Project facts

Duration: January 2014 - December 2016
Project coordinator: Graham Fairclough; Newcastle University (UK)
Project consortium: Niels Dabaut; Ghent University (Belgium) •Henk Baas; Cultureel Erfgoed Nederland (RCE) (The Netherlands) •Bolette Bele; Bioforsk (Norway) •Knut Anders Hovstad; Bioforsk (Norway) •Pat Harrison; Newcastle University (UK) •Gro Jerpåsen; NIKU (Norway) •Kari Larsen; NIKU (Norway) •Michel Lascaris; Cultureel Erfgoed Nederland (RCE) (The Netherlands) •Almudena Orejas ; CSIC (Spain) •Bas Pedroli; Wageningen UR (The Netherlands) •Guillermo Reher; CSIC (Spain) •Sam Turner; Newcastle University (United Kingdom) •Theo Van Der Sluis; Wageningen UR (The Netherlands) •Veerle Van Eetvelde; Ghent University (Belgium)
Funding bodies: JPI CH
Subject areas: Archaeology, Ethnology, History
Contact: Project coordinator: Newcastle University - School of History, Classics and Archaeology (UK)
Budget: 467,000€ (403,000€ from the call)


The CHeriScape project has created a landscape-focused network established to organize five international and interdisciplinary conferences on the theme of ‘landscape as heritage’.

By more closely connecting these two ‘ways of seeing and acting’ in research and practice, and by transcending disciplinary and policy boundaries, it has been made possible to maximize their impact on mainstream as well as sectoral policy-making and research in regard to major environmental, societal and economic challenges facing Europe.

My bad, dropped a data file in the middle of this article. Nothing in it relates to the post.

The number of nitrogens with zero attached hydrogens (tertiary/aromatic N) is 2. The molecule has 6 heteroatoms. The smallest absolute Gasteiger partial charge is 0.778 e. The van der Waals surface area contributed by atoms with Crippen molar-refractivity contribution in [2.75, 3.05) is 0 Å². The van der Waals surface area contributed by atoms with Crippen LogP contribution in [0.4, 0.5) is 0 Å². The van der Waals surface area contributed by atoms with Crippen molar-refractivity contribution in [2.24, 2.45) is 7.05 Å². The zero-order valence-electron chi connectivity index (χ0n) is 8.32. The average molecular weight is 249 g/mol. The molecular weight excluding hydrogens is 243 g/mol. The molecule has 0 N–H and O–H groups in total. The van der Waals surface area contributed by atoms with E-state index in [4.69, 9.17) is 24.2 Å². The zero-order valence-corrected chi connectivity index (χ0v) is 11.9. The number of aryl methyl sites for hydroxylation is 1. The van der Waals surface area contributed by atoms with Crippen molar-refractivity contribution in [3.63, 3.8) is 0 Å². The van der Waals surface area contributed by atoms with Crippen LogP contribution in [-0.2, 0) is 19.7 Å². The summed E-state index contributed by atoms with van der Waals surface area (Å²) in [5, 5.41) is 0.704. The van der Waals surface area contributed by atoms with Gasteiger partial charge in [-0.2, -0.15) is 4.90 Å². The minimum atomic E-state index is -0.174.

The 5 conferences have explored the overlapping territories of two Council of Europe conventions, the European Landscape Convention (2000) and the Faro Convention on the Value of Cultural Heritage to Society (2005).

The project has used landscape as heritage as an interdisciplinary frame for « bridging divides, integrating disciplines and serving society » (ESF/COST Science policy briefing).

Impacts & Results

The project has used landscape as a guide and framework to help overcome the fragmentation of initiatives deriving by diverse and sometimes potentially conflicting approaches and the multiplicity and geographical dispersion of bodies and institution that has been recognized by the JPI on Cultural Heritage.

It has created a new generation of understanding and aspirations within both research and policy fields.

The concrete outcomes of the CHeriScape Conferences have included scientific publications and conference proceedings, policy and public briefings and recommendations for future research.


Banner: Bryggen (The old wharf) Bergen, Norway ©Trond Isaksen, Riksantikvaren (The Directorate for Cultural Heritage, Norway) All Rights Reserved